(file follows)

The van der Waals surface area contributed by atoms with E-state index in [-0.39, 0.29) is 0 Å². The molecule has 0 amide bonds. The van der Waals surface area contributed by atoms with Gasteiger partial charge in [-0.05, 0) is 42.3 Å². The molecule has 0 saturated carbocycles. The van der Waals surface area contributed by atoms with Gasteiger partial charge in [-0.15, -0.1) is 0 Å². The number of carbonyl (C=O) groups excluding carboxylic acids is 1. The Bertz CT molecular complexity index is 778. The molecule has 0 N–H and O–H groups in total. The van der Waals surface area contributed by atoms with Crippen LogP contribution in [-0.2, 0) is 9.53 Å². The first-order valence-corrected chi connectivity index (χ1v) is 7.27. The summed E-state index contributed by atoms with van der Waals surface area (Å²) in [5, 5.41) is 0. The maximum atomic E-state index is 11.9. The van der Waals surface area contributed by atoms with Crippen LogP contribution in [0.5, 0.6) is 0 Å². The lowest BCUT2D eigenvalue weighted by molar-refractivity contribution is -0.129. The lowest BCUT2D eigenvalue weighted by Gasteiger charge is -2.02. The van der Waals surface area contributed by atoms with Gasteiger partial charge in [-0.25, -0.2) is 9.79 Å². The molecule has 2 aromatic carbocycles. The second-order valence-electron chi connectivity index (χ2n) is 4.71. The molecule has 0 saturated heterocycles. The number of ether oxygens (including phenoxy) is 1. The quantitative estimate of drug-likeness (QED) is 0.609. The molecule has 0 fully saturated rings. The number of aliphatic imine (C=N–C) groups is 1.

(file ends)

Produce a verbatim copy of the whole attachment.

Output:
The van der Waals surface area contributed by atoms with E-state index in [-0.39, 0.29) is 0 Å². The molecule has 0 amide bonds. The van der Waals surface area contributed by atoms with Gasteiger partial charge in [-0.05, 0) is 42.3 Å². The molecule has 0 saturated carbocycles. The van der Waals surface area contributed by atoms with Gasteiger partial charge in [-0.15, -0.1) is 0 Å². The number of carbonyl (C=O) groups excluding carboxylic acids is 1. The Bertz CT molecular complexity index is 778. The molecule has 0 N–H and O–H groups in total. The van der Waals surface area contributed by atoms with Crippen LogP contribution in [-0.2, 0) is 9.53 Å². The first-order valence-corrected chi connectivity index (χ1v) is 7.27. The summed E-state index contributed by atoms with van der Waals surface area (Å²) in [5, 5.41) is 0. The maximum atomic E-state index is 11.9. The van der Waals surface area contributed by atoms with Crippen LogP contribution in [0.5, 0.6) is 0 Å². The lowest BCUT2D eigenvalue weighted by molar-refractivity contribution is -0.129. The lowest BCUT2D eigenvalue weighted by Gasteiger charge is -2.02. The van der Waals surface area contributed by atoms with Gasteiger partial charge in [-0.25, -0.2) is 9.79 Å². The molecule has 2 aromatic carbocycles. The second-order valence-electron chi connectivity index (χ2n) is 4.71. The molecule has 0 saturated heterocycles. The number of ether oxygens (including phenoxy) is 1. The quantitative estimate of drug-likeness (QED) is 0.609. The molecule has 0 fully saturated rings. The number of aliphatic imine (C=N–C) groups is 1.